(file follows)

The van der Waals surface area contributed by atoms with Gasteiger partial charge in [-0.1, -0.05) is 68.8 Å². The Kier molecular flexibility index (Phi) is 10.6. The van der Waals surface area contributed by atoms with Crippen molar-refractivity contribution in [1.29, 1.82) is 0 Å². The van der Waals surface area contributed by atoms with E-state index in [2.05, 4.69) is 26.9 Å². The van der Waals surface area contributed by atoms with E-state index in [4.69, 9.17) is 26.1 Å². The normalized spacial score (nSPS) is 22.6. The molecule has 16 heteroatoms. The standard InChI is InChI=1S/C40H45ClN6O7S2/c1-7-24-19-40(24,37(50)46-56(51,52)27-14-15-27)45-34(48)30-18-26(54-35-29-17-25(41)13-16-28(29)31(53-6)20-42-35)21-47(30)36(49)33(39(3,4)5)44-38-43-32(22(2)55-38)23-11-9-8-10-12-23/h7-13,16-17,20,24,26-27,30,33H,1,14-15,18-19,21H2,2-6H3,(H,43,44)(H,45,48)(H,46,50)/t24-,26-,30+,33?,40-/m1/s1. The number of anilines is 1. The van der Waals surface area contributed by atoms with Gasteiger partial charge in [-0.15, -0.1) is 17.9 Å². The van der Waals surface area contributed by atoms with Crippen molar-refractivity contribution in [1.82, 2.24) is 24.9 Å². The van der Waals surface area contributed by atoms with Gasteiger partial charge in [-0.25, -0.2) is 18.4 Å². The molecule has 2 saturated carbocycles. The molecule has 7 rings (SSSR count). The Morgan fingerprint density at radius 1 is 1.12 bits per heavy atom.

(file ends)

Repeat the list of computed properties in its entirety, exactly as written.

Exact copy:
The van der Waals surface area contributed by atoms with Gasteiger partial charge in [-0.1, -0.05) is 68.8 Å². The Kier molecular flexibility index (Phi) is 10.6. The van der Waals surface area contributed by atoms with Crippen molar-refractivity contribution in [1.29, 1.82) is 0 Å². The van der Waals surface area contributed by atoms with E-state index in [2.05, 4.69) is 26.9 Å². The van der Waals surface area contributed by atoms with E-state index in [4.69, 9.17) is 26.1 Å². The normalized spacial score (nSPS) is 22.6. The molecule has 16 heteroatoms. The standard InChI is InChI=1S/C40H45ClN6O7S2/c1-7-24-19-40(24,37(50)46-56(51,52)27-14-15-27)45-34(48)30-18-26(54-35-29-17-25(41)13-16-28(29)31(53-6)20-42-35)21-47(30)36(49)33(39(3,4)5)44-38-43-32(22(2)55-38)23-11-9-8-10-12-23/h7-13,16-17,20,24,26-27,30,33H,1,14-15,18-19,21H2,2-6H3,(H,43,44)(H,45,48)(H,46,50)/t24-,26-,30+,33?,40-/m1/s1. The number of anilines is 1. The van der Waals surface area contributed by atoms with Gasteiger partial charge in [-0.15, -0.1) is 17.9 Å². The van der Waals surface area contributed by atoms with Crippen molar-refractivity contribution in [1.82, 2.24) is 24.9 Å². The van der Waals surface area contributed by atoms with Gasteiger partial charge in [-0.25, -0.2) is 18.4 Å². The molecule has 2 saturated carbocycles. The molecule has 7 rings (SSSR count). The Morgan fingerprint density at radius 1 is 1.12 bits per heavy atom.